By TRILBY BERESFORD | Reporter
One of the many striking features about Michael Day is his bubbliness, which he maintained while describing the time when he was abandoned by his travel partner from Hawaii and forced to live in a tent on Will Rogers State Beach.
In order to complete his media degree at the Los Angeles Film School, Day commuted to Hollywood every morning on the bus.
“If it wasn’t for the people in Pacific Palisades, I wouldn’t have graduated,” Day confessed during a recent Pacific Palisades Task Force on Homelessness community meeting.
“I landed on the right beach,” he continued. “I think my grandmother guided me there.”
Day was engaged by outreach worker Glanda Sherman in January 2016 and spent a period in the Turning Point Housing program in Santa Monica—where he set up his bunk as a makeshift recording studio—before entering permanent supportive housing in July 2016.
With a toothy grin, Day expressed his gratitude for the PPTFH team, emphasizing how they provided hot showers, laundry services and bus tickets to get to school.
Sherman described Day as, “funny, witty and entertaining.”
An equally exuberant character fulfilled the next spot on the panel: Jill Kline, a former construction worker who knows her way around heavy machinery.
Homeless for 10 years—six of those spent in Pacific Palisades with her boyfriend—she was engaged by PPTFH in February 2016 and housed in November that same year.
“It took a long time for Maureen to drag me off the beach,” Kline admitted, adding that accepting help meant leaving her boyfriend, whom she never saw again.
“My first night [at Turning Point], I slept on the floor because I wasn’t used to the bed,” Kline recalled. She signed the contract to her Koreatown apartment sight unseen. When she did finally see it, she said her reaction was, “Is this all mine?”
Having acclimated to indoor living, Kline now prefers climbing out of a bed instead of a sleeping bag and having a stove to cook her meals.
“I am so grateful,” she said.
Sherman described Kline as a “kind-hearted and loyal person who makes a delicious pot of stew,” adding that she did a “fantastic job” when she came into the shelter.
The third speaker was Marina Henderson (whom readers met in the Aug. 9 edition of the Palisadian-Post), who lived in her car on PCH with her three pre-teen children.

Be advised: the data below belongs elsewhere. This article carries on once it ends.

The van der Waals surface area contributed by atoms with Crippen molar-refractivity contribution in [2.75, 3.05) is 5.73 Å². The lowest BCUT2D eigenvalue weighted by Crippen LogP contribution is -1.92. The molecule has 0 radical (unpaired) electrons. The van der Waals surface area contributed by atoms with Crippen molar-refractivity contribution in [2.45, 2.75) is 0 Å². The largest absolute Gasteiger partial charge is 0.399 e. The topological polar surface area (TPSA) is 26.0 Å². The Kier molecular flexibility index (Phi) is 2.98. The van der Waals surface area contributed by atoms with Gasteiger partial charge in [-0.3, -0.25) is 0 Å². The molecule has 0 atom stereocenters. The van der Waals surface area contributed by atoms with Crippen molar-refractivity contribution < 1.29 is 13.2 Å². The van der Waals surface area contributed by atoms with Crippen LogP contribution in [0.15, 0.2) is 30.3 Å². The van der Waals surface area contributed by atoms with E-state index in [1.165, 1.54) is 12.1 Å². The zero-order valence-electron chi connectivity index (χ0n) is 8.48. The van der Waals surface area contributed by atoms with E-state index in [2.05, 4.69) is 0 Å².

“I always tried to make it comfortable for the kids,” Henderson said. “Even though we were going through something difficult, we got to see something beautiful every day,” she continued, referring to the breathtaking ocean view.
Henderson recalled one evening when she was feeling particularly “broken,” and LAPD Officer John “Rusty” Redican pulled up behind her car and wrote her a parking ticket. He then posed a question: “Do you really want to get off the street?”
When Henderson gave a resounding “yes,” Redican gave her a phone number and instructed her to call it tomorrow. If she did, he would rip up the ticket.
Henderson and her children were engaged with PPTFH and St. Joseph Center in March 2017 and housed in June 2018.
“This task force works because your hearts are in it,” Henderson told the crowd, right before she casually performed a Christian hymn as the room fell silent.
Finally, Sherman said, “All three of these clients took a leap of faith when they allowed us to be of service to them.”
She went on to demystify the process of finding housing, explaining that it all starts with engagement on the street. The team then assesses each individual for their needs, which can vary dramatically from person to person.
“We ask one question: Are you interested in housing?” If so, the challenge comes down to finding a landlord willing to accept Section 8 vouchers.
Once the voucher is allocated, it expires in 90 days—so the housing search must be diligent. Other challenges include obtaining identification cards for the homeless and linking them to mental health representatives.
Housing locator Jaime Gallardo explained that once the clients are in their apartment, the new challenge becomes getting them acclimated to being housed.
“Some of them have been on the street for 20 years, they aren’t used to paying electric bills.”
One audience member inquired as to why some of the homeless community decline help, to which Officer Redican, always on hand at these meetings, provided his perspective.
“A lot of these folks have been hurt so many times that they don’t believe this could ever come to fruition,” he said simply, adding that mental health and addiction issues are often involved.
PPTFH Vice President Sharon Browning asked the panel of special guests what they would do for the homeless if they were elected mayor.
“Housing first,” Day said with clarity. “Housing first before rehab or anything else. It gives people a sense of pride and paints a bigger picture for them.”
Kline described a building that was going to be turned into a homeless shelter in Koreatown and the neighbors who fiercely petitioned against it. As mayor, Kline would encourage others to expand their view of the homeless population.
Henderson envisioned families living in supportive and collaborative communities. Pausing to consider what services were most helpful during her transition, she captured the very essence of PPTFH.
“Persistence,” Henderson said. “LA is so big, we forget about each other sometimes. But working together builds strength and confidence in people.”
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